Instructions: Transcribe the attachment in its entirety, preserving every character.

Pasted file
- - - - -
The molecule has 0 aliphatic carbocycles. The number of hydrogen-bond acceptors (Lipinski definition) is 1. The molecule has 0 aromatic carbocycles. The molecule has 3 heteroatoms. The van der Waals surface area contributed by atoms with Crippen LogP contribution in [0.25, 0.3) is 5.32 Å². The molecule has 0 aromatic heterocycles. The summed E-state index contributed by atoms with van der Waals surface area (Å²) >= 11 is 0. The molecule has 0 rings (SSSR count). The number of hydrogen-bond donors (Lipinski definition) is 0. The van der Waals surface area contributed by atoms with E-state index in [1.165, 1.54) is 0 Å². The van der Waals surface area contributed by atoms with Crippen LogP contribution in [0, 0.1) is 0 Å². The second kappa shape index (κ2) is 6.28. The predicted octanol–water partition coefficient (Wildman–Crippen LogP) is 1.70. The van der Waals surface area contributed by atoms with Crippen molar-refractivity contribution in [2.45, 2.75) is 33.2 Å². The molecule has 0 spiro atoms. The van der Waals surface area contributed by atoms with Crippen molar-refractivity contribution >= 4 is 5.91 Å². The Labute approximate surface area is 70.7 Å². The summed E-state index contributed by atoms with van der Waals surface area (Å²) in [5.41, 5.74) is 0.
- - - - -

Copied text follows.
The molecule has 0 aliphatic carbocycles. The number of hydrogen-bond acceptors (Lipinski definition) is 1. The molecule has 0 aromatic carbocycles. The molecule has 3 heteroatoms. The van der Waals surface area contributed by atoms with Crippen LogP contribution in [0.25, 0.3) is 5.32 Å². The molecule has 0 aromatic heterocycles. The summed E-state index contributed by atoms with van der Waals surface area (Å²) >= 11 is 0. The molecule has 0 rings (SSSR count). The number of hydrogen-bond donors (Lipinski definition) is 0. The van der Waals surface area contributed by atoms with E-state index in [1.165, 1.54) is 0 Å². The van der Waals surface area contributed by atoms with Crippen LogP contribution in [0, 0.1) is 0 Å². The second kappa shape index (κ2) is 6.28. The predicted octanol–water partition coefficient (Wildman–Crippen LogP) is 1.70. The van der Waals surface area contributed by atoms with Crippen molar-refractivity contribution in [2.45, 2.75) is 33.2 Å². The molecule has 0 spiro atoms. The van der Waals surface area contributed by atoms with Crippen molar-refractivity contribution >= 4 is 5.91 Å². The Labute approximate surface area is 70.7 Å². The summed E-state index contributed by atoms with van der Waals surface area (Å²) in [5.41, 5.74) is 0.